A From-Scratch Contracting Business

The story of Remodeling Consultants begins more than three decades before the company was even founded. Just as the Great Depression was baring its teeth, Jerome Zaccaria Sr. was born into an Italian family in the Hell’s Kitchen neighborhood of Manhattan. Descended from a long line of contractors on his mother’s side, he went on to start Remodeling Consultants, which employs a battalion of designers, architects, carpenters, plumbers, masons, and electricians to handle custom home improvements. The firm is now based in Mamaroneck, New York, tackling everything from additions to full-home remodeling. These days, Jerome’s sons, Gregory, Jerry, and Richard, are three equal partners at the helm, steering the company toward success amid choppy economic waters. To trace the company’s journey since its founding, American Builders Quarterly caught up with Richard, the company’s current president.

1930: Born into poverty

During the United States’ worst economic crisis, Jerome grows up with three brothers in a two-room apartment with no hot water and an outhouse in the back. He quits school after the seventh grade and hauls blocks of ice up and down the stairs of apartment buildings to earn a few extra cents. “He greatly hated living that way in abject poverty in Hell’s Kitchen,” Richard says. “He determined to get himself out of there.” With a great love for design and construction and a keen mind for management, he soon would.

1964: Remodeling Consultants opens its doors


Driven by the need to provide for a wife and six children, Jerome turns to the world of custom home improvements. “He had it in his blood,” Richard says, referring to his father’s upbringing in a family of skilled builders. Jerome starts by renting a 10’ x 12’ room behind a barbershop. By day, he picks up the construction materials and gets work done on-site; by night, he meets with clients and takes care of the bookkeeping.

1970s: Jerome makes his first million

“[My father’s] childhood really shaped his character and taught him that poverty is a state of mind,” Richard says. “You may be broke, but you’re only poor if you’re poor in spirit.” In the 1970s, Jerome instills his work ethic in his sons and employees, emphasizing the importance of working hard, being dependable and honest, and doing the best job possible. “He always believed money was a by-product of your success,” Richard says.

The firm enjoys rapid growth through the 1970s and early 1980s and expands to include dedicated departments for design, estimating, and construction. It even gains a lumberyard—a big leap from the cramped space behind the barbershop. Jerome’s sons join the company, too, but they start from the ground up. “He didn’t believe in any free rides or frills, even for his own children,” Richard says.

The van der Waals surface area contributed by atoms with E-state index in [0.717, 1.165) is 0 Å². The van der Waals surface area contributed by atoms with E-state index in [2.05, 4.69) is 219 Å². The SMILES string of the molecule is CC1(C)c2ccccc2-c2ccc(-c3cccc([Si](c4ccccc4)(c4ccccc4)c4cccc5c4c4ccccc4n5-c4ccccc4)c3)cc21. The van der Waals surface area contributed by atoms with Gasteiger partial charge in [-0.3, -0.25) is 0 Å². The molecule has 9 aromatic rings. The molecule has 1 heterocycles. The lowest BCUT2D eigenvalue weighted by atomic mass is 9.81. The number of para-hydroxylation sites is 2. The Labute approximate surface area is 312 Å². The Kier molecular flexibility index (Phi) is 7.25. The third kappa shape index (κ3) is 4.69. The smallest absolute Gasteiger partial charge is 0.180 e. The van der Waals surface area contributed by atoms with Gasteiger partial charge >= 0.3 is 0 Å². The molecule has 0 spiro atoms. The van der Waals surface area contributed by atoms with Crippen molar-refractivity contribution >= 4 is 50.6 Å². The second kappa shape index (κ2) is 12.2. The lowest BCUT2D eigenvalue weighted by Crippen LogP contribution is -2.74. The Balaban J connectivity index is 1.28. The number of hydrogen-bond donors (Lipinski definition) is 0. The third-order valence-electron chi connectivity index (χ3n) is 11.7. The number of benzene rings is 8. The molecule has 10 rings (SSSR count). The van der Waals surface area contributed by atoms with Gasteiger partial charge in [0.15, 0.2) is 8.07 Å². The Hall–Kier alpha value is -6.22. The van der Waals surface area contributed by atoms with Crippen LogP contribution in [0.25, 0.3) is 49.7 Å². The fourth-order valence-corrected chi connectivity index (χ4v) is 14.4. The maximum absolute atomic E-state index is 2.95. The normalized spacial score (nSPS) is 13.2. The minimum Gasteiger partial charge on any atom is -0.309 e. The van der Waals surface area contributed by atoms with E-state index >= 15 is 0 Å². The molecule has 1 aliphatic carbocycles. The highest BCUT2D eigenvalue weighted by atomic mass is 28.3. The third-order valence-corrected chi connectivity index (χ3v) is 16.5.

1987: It isn’t all rosy

The market undergoes a correction, which has dramatic effects on Wall Street and the housing market—two hard punches to Remodeling Consultants’ gut. The new economic climate forces the company to downsize and redevelop the way it does business by becoming a leaner, more efficient design-build firm. Business will later reflourish in the 1990s, allowing Remodeling Consultants to expand its operations to accommodate the growing needs of homeowners in Westchester and Fairfield counties.

2000–2007: A larger storm is brewing

Zero-down loans seduce would-be buyers across the nation, and the housing market begins to bubble, threatening to burst. Jerome retires in 2006, and his sons become equal partners. Greg oversees the firm’s finances; Jerry manages the field personnel and production; and Richard is responsible for design, marketing, and general administration.

2008: Taking the helm in time for the recession

The brothers brace for economic collapse. “These were unprecedented times,” Richard says. “We didn’t know how we were going to get through it.” Thanks to their experience in the 1980s, though, they’re ready. They batten down the hatches and scale back from 16 crews and $12 million in annual revenue to four crews and $4.5 million annually. Employees agree to a 20 percent pay cut and the suspension of bonuses and paid vacation in order to keep the company competitive. The three brothers don’t draw a paycheck for two years. They triple their advertising because “you’re dead in the water if you don’t keep your name out there.”

These are difficult, emotional decisions, but they keep the company alive. “If we didn’t do that, this company wouldn’t be here,” Richard says. “There were some challenging weeks, but we didn’t miss a single payroll for our employees or disrupt the production schedules for our clients.”


2010–present: Slowly Rebuilding

The firm is now securely under the captaincy of Greg, Jerry, and Richard. They close $6 million in business and are able to increase their force to eight crews, forecasting more by the end of the year.